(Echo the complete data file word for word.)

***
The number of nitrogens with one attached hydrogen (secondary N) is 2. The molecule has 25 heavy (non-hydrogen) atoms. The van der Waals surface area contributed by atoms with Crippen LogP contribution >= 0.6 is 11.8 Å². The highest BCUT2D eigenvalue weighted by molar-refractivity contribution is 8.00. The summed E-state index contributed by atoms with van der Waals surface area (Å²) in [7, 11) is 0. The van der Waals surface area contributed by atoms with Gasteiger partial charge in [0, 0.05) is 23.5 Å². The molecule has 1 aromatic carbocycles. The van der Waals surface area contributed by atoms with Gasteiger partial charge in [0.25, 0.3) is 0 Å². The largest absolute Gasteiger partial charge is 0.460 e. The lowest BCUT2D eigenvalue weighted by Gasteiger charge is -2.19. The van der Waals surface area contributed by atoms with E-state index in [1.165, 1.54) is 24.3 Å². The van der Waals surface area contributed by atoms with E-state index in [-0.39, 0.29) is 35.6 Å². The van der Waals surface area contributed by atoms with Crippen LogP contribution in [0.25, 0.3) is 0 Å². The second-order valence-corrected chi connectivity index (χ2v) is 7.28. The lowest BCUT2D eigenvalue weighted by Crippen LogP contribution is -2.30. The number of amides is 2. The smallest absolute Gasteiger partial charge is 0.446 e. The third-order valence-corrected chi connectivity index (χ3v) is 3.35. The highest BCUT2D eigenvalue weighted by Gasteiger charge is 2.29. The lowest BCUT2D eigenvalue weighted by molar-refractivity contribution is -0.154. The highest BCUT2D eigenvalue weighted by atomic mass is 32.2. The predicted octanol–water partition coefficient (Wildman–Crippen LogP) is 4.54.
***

The number of nitrogens with one attached hydrogen (secondary N) is 2. The molecule has 25 heavy (non-hydrogen) atoms. The van der Waals surface area contributed by atoms with Crippen LogP contribution >= 0.6 is 11.8 Å². The highest BCUT2D eigenvalue weighted by molar-refractivity contribution is 8.00. The summed E-state index contributed by atoms with van der Waals surface area (Å²) in [7, 11) is 0. The van der Waals surface area contributed by atoms with Gasteiger partial charge in [0, 0.05) is 23.5 Å². The molecule has 1 aromatic carbocycles. The van der Waals surface area contributed by atoms with Gasteiger partial charge in [0.25, 0.3) is 0 Å². The largest absolute Gasteiger partial charge is 0.460 e. The lowest BCUT2D eigenvalue weighted by Gasteiger charge is -2.19. The van der Waals surface area contributed by atoms with E-state index in [1.165, 1.54) is 24.3 Å². The van der Waals surface area contributed by atoms with E-state index in [-0.39, 0.29) is 35.6 Å². The van der Waals surface area contributed by atoms with Crippen LogP contribution in [0.25, 0.3) is 0 Å². The second-order valence-corrected chi connectivity index (χ2v) is 7.28. The lowest BCUT2D eigenvalue weighted by Crippen LogP contribution is -2.30. The number of amides is 2. The smallest absolute Gasteiger partial charge is 0.446 e. The third-order valence-corrected chi connectivity index (χ3v) is 3.35. The highest BCUT2D eigenvalue weighted by Gasteiger charge is 2.29. The lowest BCUT2D eigenvalue weighted by molar-refractivity contribution is -0.154. The highest BCUT2D eigenvalue weighted by atomic mass is 32.2. The predicted octanol–water partition coefficient (Wildman–Crippen LogP) is 4.54.